Furthermore, a representation of the Jewish "Feast of the giving of the law" has an image of an erupting volcano - Mt. Sinai- with the two tablets of the Ten Commandments above it. As Jordan Maxwell points out, the benediction or blessing sign of the Feast is the same as the split-fingered, "live long and prosper" salutation of the Vulcan character Spock on "Star Trek." Vulcan, of course, is the same word as volcano, and the Roman god Vulcan was also a lightning and volcano god. In volcano cults, the thunderous noise coming from the mountain is considered the "voice of God," the same voice that "spoke" to Moses in the myth.
 [1, p. 96]
The reasoning here is pure unadulterated gold bullshit. YHWH is a volcano god because Star Trek's Vulcans make a salutation that Jews too make*. Suck on that for a while. Seriously.
Furthermore, the word Israel itself is not a Jewish appellation but comes from the combination of three different reigning deities: Isis, the goddess revered throughout the ancient world; Ra, the Egyptian sun god, and El. As Hazelrigg says:
... Israel, meaning a belt or land of the heavens, the twelve tribes of which compare to the number of constellations that environ the ecliptic, and through which the Sun makes his annual circuit ... Issa-ra-el, the kingdom of the moon (Isis), Sun (Ra), and stars (El).[1, p. 98]
This kind of reasoning is ... so goddamn stupid I cannot help at this point but actually use that kind of wording. Hazelrigg, the 19th century astrologer is a reliable source, of course, no doubt whatsoever regarding that.

The knowledge of the precession goes back many thousands of years and is found around the globe from China to Mexico, reflecting that the so-called primitive ancients were in reality extraordinarily advanced. [1, p. 93]
Historians of astronomy date this to 2nd century BCE Greece, and no earlier.

She does her usual linguistic bullshitting:
 In the ancient languages of Ireland and Sri Lanka, "Baal" means "sun."[1, p. 93]
No word for sun in Old Irish is anything like Baal, and I am left to wonder which Sri Lankan language she is talking of, as there are in fact several. Neither Sinhala nor Tamil have their most common word for 'sun' derive from anything like baal - they have words along the lines of curiyan and ira. If it is an uncommon word for sun in either of the Sri Lankan languages, I would be happy to know which language it is. If it is some of the Vedda dialects she is thinking of, good luck finding anything on that if the desire to check whether this is fact or fabrication. Sinhala does not distinguish p from b, and in Sinhala, all long vowels in the modern variety of the language are results of recent loans - all long vowels in ancestral Sinhala have been shortened in the modern form. My perusal of dictionaries (with alphabet charts close at hand) give no results. Again, both these languages distinguish two laterals, one retroflex l and one "regular" l, and even checking both those does not help.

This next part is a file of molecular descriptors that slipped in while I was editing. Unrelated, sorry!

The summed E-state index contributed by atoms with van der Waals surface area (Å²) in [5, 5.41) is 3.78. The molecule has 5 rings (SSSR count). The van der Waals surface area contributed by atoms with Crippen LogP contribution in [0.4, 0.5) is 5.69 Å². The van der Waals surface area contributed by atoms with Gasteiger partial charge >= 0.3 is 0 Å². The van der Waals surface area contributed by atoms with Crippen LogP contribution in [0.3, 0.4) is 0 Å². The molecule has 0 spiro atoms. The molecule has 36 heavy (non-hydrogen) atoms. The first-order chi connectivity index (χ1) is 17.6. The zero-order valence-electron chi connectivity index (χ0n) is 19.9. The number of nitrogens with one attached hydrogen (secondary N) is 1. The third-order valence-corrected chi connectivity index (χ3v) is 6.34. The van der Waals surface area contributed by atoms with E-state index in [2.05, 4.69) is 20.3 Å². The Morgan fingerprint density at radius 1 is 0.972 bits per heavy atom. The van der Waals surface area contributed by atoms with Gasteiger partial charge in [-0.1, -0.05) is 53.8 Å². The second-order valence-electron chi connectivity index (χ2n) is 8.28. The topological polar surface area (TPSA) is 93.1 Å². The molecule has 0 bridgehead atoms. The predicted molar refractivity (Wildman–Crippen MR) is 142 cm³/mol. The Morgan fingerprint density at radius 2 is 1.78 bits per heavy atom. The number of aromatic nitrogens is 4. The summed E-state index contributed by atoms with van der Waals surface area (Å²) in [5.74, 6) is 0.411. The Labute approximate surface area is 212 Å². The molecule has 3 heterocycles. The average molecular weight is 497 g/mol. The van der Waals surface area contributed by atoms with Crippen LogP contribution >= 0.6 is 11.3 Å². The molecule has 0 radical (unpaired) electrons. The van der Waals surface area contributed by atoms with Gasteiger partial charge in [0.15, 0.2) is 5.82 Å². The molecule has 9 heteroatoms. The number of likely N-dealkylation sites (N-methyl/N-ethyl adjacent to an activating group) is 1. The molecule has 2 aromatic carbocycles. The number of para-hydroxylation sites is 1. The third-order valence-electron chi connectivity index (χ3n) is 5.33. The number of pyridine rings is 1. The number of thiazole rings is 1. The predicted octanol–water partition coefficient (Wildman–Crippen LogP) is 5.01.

Of course, if your audience mainly consists of newly deconverted atheists, soon-to-deconvert doubting Christians and convinced theosophists and whatnot, anything that contradicts evangelical/fundamentalist/... beliefs is enough to make that audience happy. Once the first exaggerations caused by the newfound freedom from Christianity have been overcome, one would hope such deconverts would accept a more realistic view of the past and realize that any given claim is not true simply by virtue of contradicting Christianity.

If the objective of her text is to appeal to such an audience rather than to be logical and scholarly, it is a success: even though the bloodiest narratives of the Old Testament are long rejected as ahistorical, Acharya still rants about Hebrews and especially the monotheists among them of carrying out these genocides, and makes it clear they are terrible people - and yes, certainly the authors were terrible people for making up and lauding these vile acts. Meanwhile, she is ready to question one aspect of the story: the history of monotheism presented in it. She seems to accept the violent conquests as accurate, but rejects the historical accuracy of the description of how monotheism evolved. She would be more correct to reject both.

I will write another separate chapter about what archaeologists and scholars think about the history of biblical era Israel later, or alternatively write reviews of a few books on it.

At this point, I have been thinking for a couple of months already that quoting Acharya without comment should be sufficient to debunk her for a sufficiently erudite reader.

*Leonard Nimoy - who has an orthodox Jewish background, had witnessed this salutation as a kid. In his role as Mr. Spock, he used this recollection as a basis for the salutation, since he thought it looked neat and dignified. That is a much simpler account for the relation between the Jewish ritual salutation and the Vulcan salutation, rather than believing that Desilu Productions and Paramount Television knew secret things about ancient history. I extend thanks to the esteemed gentleman from North America who provided this source [4] after reading my post.

[1] Acharya S, The Christ Conspiracy
[2] Higgins, Anacalypsis
[3] ArtScroll Stone Edition Tanach
[5] Tim Widowfield,
[6] Encyclopedia Britannica, Akhenaton